As we face great social and economic disruption owing to the COVID-19 pandemic and a high risk of increased disparities and inequalities between people and places, it is more relevant than ever that we consider the pandemic?s territorial impacts in the framework of territorial development and cohesion in Europe.
We are all living and experiencing a global pandemic, and facing the same economic and social impacts, which can lead us only to the belief that strategic solutions cannot be based on addressing one factor alone but must holistically take into account the interplay of all factors involved. It has become apparent that the economic and social effects of this pandemic will severely increase disparities and inequalities throughout the world and leave places and people behind with regard to development.
We are discovering that an adequate response can occur only if there are strong cross-sectorial approaches and if there is an understanding of places more in regard to their functional relationships than in regard to their administrative boundaries. We are also experiencing the need for a multiscale joint and coordinated effort, whereby the EU and its Member States, regions, cities and stakeholders each play a role in responding to the global challenge and its differentiated territorial impacts.
We have become aware that the economy?s recovery can be sustainable only if transition models help us to become a cleaner, more circular and digital economy and lead us towards a greener and more just and inclusive Europe.
The Territorial Agenda 2030 is also more relevant than ever, as the strategic framework for territorial development and cohesion in Europe seeks to contribute to an inclusive and sustainable future for all places and people by paying more attention to the diversity and specificity of places and their different potentials and challenges. However, it is also even more relevant because it recognises the greater challenges and trends that Europe is facing beyond this pandemic, namely climate change and sustainable development, demographic changes and the digital transition, and how these challenges and trends will have significant effects on territorial cohesion in Europe.
More than ever, ESPON can play a decisive role in collecting and storing data, developing new and more accurate indicators and better monitoring territorial effects and evolution, and helping to design new policies and better governance responses.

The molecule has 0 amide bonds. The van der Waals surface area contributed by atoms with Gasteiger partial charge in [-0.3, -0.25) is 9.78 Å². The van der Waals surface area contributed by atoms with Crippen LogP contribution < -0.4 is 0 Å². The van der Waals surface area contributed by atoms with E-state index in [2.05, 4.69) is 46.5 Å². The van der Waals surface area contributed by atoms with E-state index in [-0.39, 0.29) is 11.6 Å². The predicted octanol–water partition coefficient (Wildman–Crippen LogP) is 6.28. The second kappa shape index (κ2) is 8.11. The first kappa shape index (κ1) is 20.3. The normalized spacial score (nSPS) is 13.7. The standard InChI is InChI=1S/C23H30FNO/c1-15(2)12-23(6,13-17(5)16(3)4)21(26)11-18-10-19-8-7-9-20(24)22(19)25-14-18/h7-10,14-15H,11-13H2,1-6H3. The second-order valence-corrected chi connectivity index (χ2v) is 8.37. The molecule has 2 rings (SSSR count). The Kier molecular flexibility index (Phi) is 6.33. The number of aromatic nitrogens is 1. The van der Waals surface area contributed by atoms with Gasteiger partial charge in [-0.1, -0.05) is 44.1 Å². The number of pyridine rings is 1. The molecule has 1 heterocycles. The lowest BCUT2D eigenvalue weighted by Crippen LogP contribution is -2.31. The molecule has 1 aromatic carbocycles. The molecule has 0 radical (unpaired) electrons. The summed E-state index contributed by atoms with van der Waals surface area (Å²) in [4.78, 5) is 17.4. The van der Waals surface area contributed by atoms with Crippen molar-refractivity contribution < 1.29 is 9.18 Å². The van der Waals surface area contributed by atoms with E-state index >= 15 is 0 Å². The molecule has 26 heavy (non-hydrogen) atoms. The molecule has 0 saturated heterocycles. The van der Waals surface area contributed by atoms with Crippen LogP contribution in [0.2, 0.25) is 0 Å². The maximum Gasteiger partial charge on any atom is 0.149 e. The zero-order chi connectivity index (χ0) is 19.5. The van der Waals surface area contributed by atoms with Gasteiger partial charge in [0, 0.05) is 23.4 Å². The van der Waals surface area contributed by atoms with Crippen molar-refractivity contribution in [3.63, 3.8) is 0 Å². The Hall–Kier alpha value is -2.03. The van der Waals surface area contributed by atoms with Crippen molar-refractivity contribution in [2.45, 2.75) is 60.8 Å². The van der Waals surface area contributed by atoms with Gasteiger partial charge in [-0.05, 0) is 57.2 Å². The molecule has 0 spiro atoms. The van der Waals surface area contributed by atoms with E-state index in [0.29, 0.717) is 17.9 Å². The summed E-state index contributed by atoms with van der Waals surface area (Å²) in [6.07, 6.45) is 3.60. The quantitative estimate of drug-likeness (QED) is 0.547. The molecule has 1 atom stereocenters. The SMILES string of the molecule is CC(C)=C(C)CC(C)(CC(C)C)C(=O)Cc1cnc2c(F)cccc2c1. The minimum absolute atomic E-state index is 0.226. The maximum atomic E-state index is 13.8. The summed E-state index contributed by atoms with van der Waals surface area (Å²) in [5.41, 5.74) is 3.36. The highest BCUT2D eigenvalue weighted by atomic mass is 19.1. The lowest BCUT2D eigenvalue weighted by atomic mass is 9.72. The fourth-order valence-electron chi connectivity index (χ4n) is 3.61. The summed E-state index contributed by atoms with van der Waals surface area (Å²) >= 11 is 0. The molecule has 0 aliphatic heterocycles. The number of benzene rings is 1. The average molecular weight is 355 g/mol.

In the first semester of 2021, Portugal will take over its fourth Presidency of the Council of the European Union. As in 2007, this will happen after an informal ministerial meeting and the adoption of the Territorial Agenda, and, as before, we want to ensure its continuity and momentum. We want to develop and implement actions for communication at European, national and local levels and to inspire and engage the relevant stakeholders in the priorities and implementation of the Territorial Agenda 2030. Six pilot actions will gain momentum during the Portuguese Presidency, and we will be able to start seeing some progress and assess their implementation.
Through the German Presidency, we now share the collective vision of the New Leipzig Charter, which will guide our cooperation and governance efforts on urban matters. Despite being a national competence of Members States, urban policies have long been promoted under cohesion policy. This has fostered a convergence between Member States, the Commission and regions and cities of all sizes and has led to the de facto sharing of responsibilities for urban policies. The European Urban Initiative proposal builds on this effort and presents us with the opportunity to strengthen the bridges we have built so far.
"We are discovering that an adequate response can occur only if there are st rong cross-sect orial approaches"
Under the Portuguese Presidency, besides the informal meetings of national Contact Points for Territorial Cohesion and Directors-General for Territorial Cohesion, we will host the ESPON week. In the face of the evolution of the current pandemic, it is still uncertain if and when the Portuguese Presidency will have in-person meetings. Regardless, the ESPON week is due to take place in June 2021.